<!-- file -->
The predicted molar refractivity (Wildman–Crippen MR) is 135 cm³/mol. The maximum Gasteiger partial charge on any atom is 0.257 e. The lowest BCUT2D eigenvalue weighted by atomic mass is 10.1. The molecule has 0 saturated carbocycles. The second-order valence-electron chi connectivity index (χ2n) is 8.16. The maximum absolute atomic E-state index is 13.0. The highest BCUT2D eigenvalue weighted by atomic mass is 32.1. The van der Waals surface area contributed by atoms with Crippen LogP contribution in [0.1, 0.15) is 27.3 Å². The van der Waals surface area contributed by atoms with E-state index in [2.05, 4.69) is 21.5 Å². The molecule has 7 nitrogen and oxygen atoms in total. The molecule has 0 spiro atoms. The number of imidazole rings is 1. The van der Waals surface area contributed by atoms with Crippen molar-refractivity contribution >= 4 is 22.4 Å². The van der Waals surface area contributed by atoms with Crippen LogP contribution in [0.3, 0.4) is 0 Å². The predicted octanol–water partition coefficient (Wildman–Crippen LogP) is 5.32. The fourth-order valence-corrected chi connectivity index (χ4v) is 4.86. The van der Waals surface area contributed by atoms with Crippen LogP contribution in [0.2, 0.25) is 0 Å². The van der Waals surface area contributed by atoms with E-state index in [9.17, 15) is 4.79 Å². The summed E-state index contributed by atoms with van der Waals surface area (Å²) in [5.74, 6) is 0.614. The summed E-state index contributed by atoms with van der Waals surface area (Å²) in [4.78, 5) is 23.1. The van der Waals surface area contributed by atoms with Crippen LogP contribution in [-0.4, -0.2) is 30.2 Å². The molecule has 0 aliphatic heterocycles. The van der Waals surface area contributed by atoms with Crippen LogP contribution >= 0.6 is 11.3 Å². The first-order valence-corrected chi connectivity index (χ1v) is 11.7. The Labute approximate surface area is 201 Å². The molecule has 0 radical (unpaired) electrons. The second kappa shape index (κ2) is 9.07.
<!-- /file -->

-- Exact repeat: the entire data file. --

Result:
The predicted molar refractivity (Wildman–Crippen MR) is 135 cm³/mol. The maximum Gasteiger partial charge on any atom is 0.257 e. The lowest BCUT2D eigenvalue weighted by atomic mass is 10.1. The molecule has 0 saturated carbocycles. The second-order valence-electron chi connectivity index (χ2n) is 8.16. The maximum absolute atomic E-state index is 13.0. The highest BCUT2D eigenvalue weighted by atomic mass is 32.1. The van der Waals surface area contributed by atoms with Crippen LogP contribution in [0.1, 0.15) is 27.3 Å². The van der Waals surface area contributed by atoms with E-state index in [2.05, 4.69) is 21.5 Å². The molecule has 7 nitrogen and oxygen atoms in total. The molecule has 0 spiro atoms. The number of imidazole rings is 1. The van der Waals surface area contributed by atoms with Crippen molar-refractivity contribution >= 4 is 22.4 Å². The van der Waals surface area contributed by atoms with Crippen LogP contribution in [0.3, 0.4) is 0 Å². The predicted octanol–water partition coefficient (Wildman–Crippen LogP) is 5.32. The fourth-order valence-corrected chi connectivity index (χ4v) is 4.86. The van der Waals surface area contributed by atoms with Crippen LogP contribution in [0.2, 0.25) is 0 Å². The van der Waals surface area contributed by atoms with E-state index in [9.17, 15) is 4.79 Å². The summed E-state index contributed by atoms with van der Waals surface area (Å²) in [5.74, 6) is 0.614. The summed E-state index contributed by atoms with van der Waals surface area (Å²) in [4.78, 5) is 23.1. The van der Waals surface area contributed by atoms with Crippen LogP contribution in [-0.4, -0.2) is 30.2 Å². The molecule has 0 aliphatic heterocycles. The van der Waals surface area contributed by atoms with Crippen LogP contribution >= 0.6 is 11.3 Å². The first-order valence-corrected chi connectivity index (χ1v) is 11.7. The Labute approximate surface area is 201 Å². The molecule has 0 radical (unpaired) electrons. The second kappa shape index (κ2) is 9.07.